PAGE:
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Photo Info

Dimensions3264 x 2221
Original file size5.14 MB
Image typeJPEG
Color spacesRGB
Date taken16-Aug-17 23:14
Date modified17-Aug-17 13:09
Shooting Conditions

Camera modelNIKON D4
Focal length14 mm
Focal length (35mm)14 mm
Max lens aperturef/2.8
Exposure13s at f/2.8
FlashNot fired
Exposure bias0 EV
Exposure modeManual
Exposure prog.Manual
ISO speedISO 1000
Metering modePattern
Digital zoom1x
Romer Shoal

Romer Shoal

When hurricane Sandy made its way up the east coast in 2013, by the time it came ashore in New Jersey it had lost its tropical storm characteristics and renamed “Super Storm Sandy.” Little did the name change do to the havoc it brought the Northeast, especially along the Jersey shore. One of the New York Harbor lighthouses, Old Orchard Shoal was completely destroyed by the tidal surge. Another nearby light was also heavily damaged but remained standing. We got permission from its owners to visit Romer Shoal located just outside the major shipping route for New York Harbor known as the Ambrose Channel about five miles south of Coney Island. The lighthouse was moved to the location in 1898 after having been first used as a training tool at the National Lighthouse Training Academy on nearby Staten Island. We hired a boat and captain and landed at the shoal after photographing Robbins Reef earlier in the evening. Along for the ride were my son Cory and his friend Andy. Safety concerns were in place as we approached the lighthouse as swells from an offshore hurricane were mixing up the waters around the light. The captain determined he could get us onto the rusted and bent ladder and we quickly scampered up while the bow of the boat was snuggled in. Once on the main deck we could see the obvious damage from Sandy as chunks of iron were strewn about the rocks below. The superstructure was clearly missing pieces and stood rusting in the night. We made our way down to what was once the riprap jetty, but the powerful storm had moved the heavy granite blocks around like child’s toys. There was neither semblance of order to any nor were any elevated and dry as daily tides made all slick and extremely dangerous. We had only one pair of ice crampons and I offered them to Cory since I was wearing fishing waders and could slide across most of the rocks and seaweed. Cory took careful and select steps while the tide was thankfully heading toward low. It took quite an effort making it out to a reasonably safe position though finding a nice flat platform wasn’t possible. I sat down between two fairly dry boulders and wedged the tripod for stability and began shooting. Andy had remained on the boat and lit the scene with a dimmed LED battery powered light. Earlier in the evening we shot another lighthouse closer to Manhattan while capturing few stars. Here, a few miles south we were further away from the bright lights of the big city and were able to get more though remaining ambient light kept the numbers down. We shot only a few images from the one location and carefully made our way back over the slick rocks to the safety of the lighthouse where the captain collected us for the ride back to the dock.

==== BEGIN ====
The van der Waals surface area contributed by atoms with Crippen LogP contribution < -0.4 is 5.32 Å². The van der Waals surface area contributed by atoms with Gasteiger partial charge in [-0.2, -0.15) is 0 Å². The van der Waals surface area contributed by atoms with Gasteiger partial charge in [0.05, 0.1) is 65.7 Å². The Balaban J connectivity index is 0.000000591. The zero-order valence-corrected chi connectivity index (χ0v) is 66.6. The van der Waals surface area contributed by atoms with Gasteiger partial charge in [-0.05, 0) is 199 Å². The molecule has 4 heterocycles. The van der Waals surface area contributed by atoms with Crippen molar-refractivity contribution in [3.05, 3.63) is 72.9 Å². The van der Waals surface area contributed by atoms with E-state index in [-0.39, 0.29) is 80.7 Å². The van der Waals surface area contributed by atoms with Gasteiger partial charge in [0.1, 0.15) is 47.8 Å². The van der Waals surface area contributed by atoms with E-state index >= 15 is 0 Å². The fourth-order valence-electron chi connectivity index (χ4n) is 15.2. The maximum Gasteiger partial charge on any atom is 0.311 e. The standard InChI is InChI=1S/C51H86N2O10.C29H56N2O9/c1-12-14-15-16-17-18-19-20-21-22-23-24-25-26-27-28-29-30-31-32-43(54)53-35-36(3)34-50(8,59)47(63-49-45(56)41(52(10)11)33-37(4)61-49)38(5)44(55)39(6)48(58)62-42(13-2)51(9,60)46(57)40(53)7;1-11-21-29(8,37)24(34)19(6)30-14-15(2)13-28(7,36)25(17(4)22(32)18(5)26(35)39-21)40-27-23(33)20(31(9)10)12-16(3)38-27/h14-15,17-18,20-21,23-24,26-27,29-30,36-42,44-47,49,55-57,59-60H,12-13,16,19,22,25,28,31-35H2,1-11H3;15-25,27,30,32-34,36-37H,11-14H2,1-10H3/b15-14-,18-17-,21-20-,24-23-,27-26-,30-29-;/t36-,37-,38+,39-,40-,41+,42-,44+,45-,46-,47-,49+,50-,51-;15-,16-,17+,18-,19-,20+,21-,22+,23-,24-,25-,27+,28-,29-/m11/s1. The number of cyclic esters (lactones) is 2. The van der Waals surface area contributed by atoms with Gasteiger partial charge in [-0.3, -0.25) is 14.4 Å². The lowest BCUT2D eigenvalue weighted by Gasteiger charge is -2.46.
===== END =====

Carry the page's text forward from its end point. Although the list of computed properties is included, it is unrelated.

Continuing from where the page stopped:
Off Highlands Borough, New Jersey August 16, 2017 11:14pm 82° calm winds
Nikon D4, 14mm lens, ISO 1000 f2.8 13secs